Influence of Mixing Procedure on Robustness of Self-Consolidating Concrete

Self-Consolidating Concrete (SCC) is, in the fresh state, more sensitive to small variations in the constituent elements and the mixing procedure compared to Conventional Vibrated Concrete. Several studies have been performed recently to identify robustness of SCC and to develop solutions to increase the robustness of SCC. Ghent University obtained a major research project from the Research Foundation in Flanders (FWO) to investigate fundamentally robustness of SCC and to identify potential solutions in the form of alternative materials to enhance robustness. In the present research project, Missouri University of Science and Technology (Missouri S&T) extended the research at Ghent University by investigating the influence of the mixing procedure on the robustness of SCC. The project was split into four tasks. In a first task, the sequence of adding the constituent elements and mixing was investigated by measuring the rheological properties of cement pastes. In a second task, the combined influence of the most significant mix design and mixing procedure parameters were investigated, with particular attention to the mix design parameters which influence the robustness of the cement paste to a change in time of addition of the superplasticizer. In the third task, the results obtained on cement pastes were validated on concrete scale, with focus on the adding sequence of the aggregates and their initial moisture content. In the fourth task, the robustness of thixotropy and loss of workability was investigated on cement paste and concrete scale. To enhance the application of SCC for the construction and repair of transportation infrastructure, two key concepts are of importance: quality control and consistency. The consistency refers to the mixing operations and transportation of SCC. It is recommended to keep the mixing procedure constant for every SCC produced. This includes the addition sequence of the materials, the mixing time, the mixing speed and the concrete volume (parameter not tested, but it is reflected in mixing energy). The quality control is not only necessary to determine the moisture content of the aggregates, but also for any of the other constituent elements used.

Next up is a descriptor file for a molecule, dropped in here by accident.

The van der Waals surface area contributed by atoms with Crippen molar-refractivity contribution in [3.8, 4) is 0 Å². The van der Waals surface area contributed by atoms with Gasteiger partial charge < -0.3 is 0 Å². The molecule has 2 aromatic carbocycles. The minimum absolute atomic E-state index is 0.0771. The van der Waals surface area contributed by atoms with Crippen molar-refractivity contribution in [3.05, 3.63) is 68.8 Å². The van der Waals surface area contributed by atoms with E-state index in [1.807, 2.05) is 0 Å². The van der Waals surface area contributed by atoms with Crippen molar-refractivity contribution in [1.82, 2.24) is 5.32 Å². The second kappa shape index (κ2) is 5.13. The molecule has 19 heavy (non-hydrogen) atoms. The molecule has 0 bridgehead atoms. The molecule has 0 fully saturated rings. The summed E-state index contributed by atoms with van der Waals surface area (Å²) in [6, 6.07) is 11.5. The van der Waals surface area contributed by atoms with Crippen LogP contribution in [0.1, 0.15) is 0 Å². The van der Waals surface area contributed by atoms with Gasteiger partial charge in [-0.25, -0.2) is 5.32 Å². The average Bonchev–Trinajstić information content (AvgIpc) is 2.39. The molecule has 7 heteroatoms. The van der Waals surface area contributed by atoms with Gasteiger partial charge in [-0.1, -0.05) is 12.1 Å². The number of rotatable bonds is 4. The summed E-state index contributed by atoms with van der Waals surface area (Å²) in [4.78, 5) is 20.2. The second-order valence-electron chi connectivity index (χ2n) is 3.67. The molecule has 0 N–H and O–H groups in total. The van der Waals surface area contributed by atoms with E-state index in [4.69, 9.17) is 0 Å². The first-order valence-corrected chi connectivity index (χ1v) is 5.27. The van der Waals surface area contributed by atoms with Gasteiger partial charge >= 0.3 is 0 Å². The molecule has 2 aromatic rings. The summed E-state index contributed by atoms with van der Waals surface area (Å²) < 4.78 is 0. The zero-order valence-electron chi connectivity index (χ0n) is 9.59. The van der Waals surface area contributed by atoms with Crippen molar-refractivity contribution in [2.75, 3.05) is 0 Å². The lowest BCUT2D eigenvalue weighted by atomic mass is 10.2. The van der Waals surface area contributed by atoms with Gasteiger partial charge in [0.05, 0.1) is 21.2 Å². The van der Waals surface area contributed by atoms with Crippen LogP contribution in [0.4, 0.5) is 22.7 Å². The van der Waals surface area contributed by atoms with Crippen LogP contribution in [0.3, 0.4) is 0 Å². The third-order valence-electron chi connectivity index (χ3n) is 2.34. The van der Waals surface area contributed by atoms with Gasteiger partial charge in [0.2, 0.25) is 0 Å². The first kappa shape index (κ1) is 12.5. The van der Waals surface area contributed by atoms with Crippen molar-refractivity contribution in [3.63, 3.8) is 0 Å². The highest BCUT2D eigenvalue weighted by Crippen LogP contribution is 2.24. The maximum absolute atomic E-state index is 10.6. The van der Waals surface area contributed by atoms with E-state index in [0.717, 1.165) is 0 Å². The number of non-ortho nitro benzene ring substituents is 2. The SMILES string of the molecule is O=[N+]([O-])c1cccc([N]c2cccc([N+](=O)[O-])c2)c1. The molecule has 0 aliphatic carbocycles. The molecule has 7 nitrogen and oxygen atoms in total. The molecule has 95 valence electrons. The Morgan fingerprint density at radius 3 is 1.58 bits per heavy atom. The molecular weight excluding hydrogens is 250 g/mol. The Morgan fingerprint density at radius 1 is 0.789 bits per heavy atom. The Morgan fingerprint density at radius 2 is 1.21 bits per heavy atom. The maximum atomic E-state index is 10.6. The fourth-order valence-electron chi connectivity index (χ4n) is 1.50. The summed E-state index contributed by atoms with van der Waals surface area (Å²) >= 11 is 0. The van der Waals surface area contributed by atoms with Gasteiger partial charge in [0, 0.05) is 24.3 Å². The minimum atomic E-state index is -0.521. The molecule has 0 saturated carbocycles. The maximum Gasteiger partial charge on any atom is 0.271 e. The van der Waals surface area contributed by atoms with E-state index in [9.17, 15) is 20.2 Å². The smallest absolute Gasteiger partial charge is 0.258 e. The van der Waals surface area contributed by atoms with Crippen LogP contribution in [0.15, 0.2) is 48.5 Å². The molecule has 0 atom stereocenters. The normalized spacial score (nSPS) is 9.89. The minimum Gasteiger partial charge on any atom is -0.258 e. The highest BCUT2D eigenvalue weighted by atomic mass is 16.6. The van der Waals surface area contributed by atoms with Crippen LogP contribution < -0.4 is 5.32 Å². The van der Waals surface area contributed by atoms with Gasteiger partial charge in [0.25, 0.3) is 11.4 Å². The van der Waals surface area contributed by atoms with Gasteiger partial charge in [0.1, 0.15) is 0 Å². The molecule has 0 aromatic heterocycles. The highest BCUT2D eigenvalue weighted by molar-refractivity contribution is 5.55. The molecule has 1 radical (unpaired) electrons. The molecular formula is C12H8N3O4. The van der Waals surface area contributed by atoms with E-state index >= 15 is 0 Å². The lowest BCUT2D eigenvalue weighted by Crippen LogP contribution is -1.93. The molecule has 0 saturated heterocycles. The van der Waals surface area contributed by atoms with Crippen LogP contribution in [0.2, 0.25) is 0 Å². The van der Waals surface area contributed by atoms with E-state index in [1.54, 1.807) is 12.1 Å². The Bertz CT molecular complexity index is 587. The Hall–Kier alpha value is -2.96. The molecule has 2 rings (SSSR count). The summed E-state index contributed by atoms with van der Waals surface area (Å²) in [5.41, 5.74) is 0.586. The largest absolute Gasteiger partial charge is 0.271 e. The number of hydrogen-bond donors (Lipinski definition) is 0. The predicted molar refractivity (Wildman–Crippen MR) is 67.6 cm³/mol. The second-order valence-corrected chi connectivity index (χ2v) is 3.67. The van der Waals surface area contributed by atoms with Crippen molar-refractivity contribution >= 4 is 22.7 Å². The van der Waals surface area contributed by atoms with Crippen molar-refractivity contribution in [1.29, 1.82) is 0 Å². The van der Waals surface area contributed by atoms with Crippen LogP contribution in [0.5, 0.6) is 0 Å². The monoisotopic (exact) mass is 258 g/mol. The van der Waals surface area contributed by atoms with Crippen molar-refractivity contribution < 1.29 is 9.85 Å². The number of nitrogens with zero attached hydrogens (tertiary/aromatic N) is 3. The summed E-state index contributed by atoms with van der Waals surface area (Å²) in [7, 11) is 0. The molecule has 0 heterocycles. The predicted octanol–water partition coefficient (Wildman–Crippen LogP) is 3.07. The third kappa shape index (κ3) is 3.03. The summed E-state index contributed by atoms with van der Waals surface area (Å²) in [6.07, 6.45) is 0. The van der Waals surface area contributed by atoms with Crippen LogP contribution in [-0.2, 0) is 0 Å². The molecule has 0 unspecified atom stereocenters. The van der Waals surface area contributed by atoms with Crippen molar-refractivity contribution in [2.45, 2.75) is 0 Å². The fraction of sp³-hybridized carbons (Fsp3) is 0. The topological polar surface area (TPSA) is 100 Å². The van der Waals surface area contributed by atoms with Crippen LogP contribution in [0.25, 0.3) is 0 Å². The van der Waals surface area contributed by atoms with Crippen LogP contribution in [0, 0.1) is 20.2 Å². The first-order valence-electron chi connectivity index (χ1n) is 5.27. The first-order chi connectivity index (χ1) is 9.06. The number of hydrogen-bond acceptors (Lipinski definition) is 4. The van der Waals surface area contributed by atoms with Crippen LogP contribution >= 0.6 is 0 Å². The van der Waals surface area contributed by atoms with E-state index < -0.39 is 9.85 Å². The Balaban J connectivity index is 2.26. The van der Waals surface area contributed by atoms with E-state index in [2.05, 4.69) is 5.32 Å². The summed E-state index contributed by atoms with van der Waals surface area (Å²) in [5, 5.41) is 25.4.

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  • Supplemental Notes:
    • This document was sponsored by the U.S. Department of Transportation, University Transportation Centers Program.
  • Corporate Authors:

    Center for Transportation Infrastructure and Safety/NUTC program

    Missouri University of Science and Technology
    220 Engineering Research Lab
    Rolla, MO  United States  65409

    Research and Innovative Technology Administration

    1200 New Jersey Avenue, SE
    Washington, DC  United States  20590
  • Authors:
    • Feys, Dimitri
    • Asghari, Azadeh
    • Ghafari, Ehsan
    • Hernandez, Aida Margarita Ley
    • Van Der Vurst, Farid
    • De Schutter, Geert
  • Publication Date: 2014-8


  • English

Media Info

  • Media Type: Digital/other
  • Edition: Final Report
  • Features: Figures; Photos; References; Tables;
  • Pagination: 85p

Subject/Index Terms

Filing Info

  • Accession Number: 01538189
  • Record Type: Publication
  • Report/Paper Numbers: NUTC R333, 00042242
  • Contract Numbers: DTRT06-G-0014
  • Created Date: Sep 8 2014 9:41AM